The speaker's last stop and final resting place. The house is a metaphor for the grave. Dickinson wants to enforce the idea that the speaker accepts and is comfortable with dying. She could have described the claustrophobic coffin, but she didn't. She chose a metaphor familiar to the readers to illustrate the calmness of the speaker.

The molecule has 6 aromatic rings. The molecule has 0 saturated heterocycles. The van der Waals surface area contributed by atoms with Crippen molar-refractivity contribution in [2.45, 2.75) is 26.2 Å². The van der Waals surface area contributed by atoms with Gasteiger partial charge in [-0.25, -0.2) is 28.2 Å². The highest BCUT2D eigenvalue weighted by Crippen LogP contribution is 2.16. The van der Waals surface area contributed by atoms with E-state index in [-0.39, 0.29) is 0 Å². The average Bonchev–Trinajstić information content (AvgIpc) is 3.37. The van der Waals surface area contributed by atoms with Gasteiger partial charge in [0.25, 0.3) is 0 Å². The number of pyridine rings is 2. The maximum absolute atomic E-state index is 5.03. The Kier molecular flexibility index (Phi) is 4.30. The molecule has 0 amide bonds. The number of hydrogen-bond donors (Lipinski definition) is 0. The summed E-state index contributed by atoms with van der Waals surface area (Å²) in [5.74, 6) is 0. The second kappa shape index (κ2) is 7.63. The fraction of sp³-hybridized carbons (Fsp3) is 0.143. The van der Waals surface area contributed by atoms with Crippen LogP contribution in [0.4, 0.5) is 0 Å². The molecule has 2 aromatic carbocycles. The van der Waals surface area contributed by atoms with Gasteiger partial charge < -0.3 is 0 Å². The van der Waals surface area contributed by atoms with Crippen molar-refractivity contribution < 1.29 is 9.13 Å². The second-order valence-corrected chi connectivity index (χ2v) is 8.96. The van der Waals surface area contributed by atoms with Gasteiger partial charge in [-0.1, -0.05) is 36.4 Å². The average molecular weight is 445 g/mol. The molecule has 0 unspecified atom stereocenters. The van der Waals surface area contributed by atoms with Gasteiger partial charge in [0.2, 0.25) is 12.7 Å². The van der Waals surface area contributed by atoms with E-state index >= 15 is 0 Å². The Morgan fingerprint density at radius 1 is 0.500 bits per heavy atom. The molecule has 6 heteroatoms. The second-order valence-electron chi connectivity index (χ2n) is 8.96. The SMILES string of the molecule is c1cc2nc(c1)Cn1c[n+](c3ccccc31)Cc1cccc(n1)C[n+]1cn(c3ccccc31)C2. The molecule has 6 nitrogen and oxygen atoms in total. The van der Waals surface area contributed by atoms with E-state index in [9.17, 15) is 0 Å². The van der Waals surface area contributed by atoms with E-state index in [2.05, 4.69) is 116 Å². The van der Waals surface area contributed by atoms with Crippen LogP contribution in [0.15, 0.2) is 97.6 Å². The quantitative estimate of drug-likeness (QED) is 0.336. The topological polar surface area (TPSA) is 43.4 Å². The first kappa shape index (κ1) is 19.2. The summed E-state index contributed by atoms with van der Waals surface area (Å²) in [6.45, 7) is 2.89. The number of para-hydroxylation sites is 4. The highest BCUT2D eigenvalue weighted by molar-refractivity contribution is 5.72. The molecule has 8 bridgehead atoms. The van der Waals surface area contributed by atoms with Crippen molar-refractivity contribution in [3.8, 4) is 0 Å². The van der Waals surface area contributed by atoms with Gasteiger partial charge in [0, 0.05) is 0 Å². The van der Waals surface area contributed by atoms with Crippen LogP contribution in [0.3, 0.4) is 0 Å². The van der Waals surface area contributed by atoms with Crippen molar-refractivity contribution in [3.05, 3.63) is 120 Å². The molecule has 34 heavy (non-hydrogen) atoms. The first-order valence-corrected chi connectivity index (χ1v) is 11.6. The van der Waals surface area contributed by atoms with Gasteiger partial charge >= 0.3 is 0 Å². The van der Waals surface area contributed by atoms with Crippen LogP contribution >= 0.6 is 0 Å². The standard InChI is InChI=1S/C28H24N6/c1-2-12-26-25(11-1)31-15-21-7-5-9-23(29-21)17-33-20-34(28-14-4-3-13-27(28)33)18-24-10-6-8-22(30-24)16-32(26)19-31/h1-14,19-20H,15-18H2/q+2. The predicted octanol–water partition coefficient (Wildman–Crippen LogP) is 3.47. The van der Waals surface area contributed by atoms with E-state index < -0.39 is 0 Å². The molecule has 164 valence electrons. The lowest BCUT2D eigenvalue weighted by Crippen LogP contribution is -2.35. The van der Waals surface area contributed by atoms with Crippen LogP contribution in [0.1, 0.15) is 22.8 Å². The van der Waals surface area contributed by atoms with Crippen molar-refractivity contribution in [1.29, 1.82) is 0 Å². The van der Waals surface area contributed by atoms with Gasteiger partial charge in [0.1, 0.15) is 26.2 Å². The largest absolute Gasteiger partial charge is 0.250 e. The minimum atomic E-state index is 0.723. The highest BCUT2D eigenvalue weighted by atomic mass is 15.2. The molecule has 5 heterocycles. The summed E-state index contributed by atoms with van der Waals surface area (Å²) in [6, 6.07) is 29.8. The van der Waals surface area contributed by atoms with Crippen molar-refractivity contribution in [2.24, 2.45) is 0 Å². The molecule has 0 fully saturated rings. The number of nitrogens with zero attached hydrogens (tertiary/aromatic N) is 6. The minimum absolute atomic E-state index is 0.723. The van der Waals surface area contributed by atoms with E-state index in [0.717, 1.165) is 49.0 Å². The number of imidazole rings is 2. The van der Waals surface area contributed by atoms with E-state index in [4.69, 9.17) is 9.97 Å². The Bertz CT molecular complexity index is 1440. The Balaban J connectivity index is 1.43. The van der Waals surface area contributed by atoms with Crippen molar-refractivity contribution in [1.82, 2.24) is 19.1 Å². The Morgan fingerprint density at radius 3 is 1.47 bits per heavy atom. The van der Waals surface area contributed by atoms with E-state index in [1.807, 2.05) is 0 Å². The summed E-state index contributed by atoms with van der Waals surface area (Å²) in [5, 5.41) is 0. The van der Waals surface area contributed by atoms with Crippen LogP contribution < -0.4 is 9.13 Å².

- Lines 17-20: The speaker can barely make out the house, since it's just a small rise in the ground. Maybe because she is just starting to understand that this house is going to be her grave. We tend to comprehend things better when they have personal significance. The description of the house is pretty limited and seems normal except for the fact that it's underground. Dickinson might keep the description vague on purpose. She wants to use the house as a symbol, but still wants it to make sense on a literal level. If she were to describe the house down to the green shutters and the white picket fence, this might seem a little funny to us, and much less believable. So kudos to Dickinson on "less is more."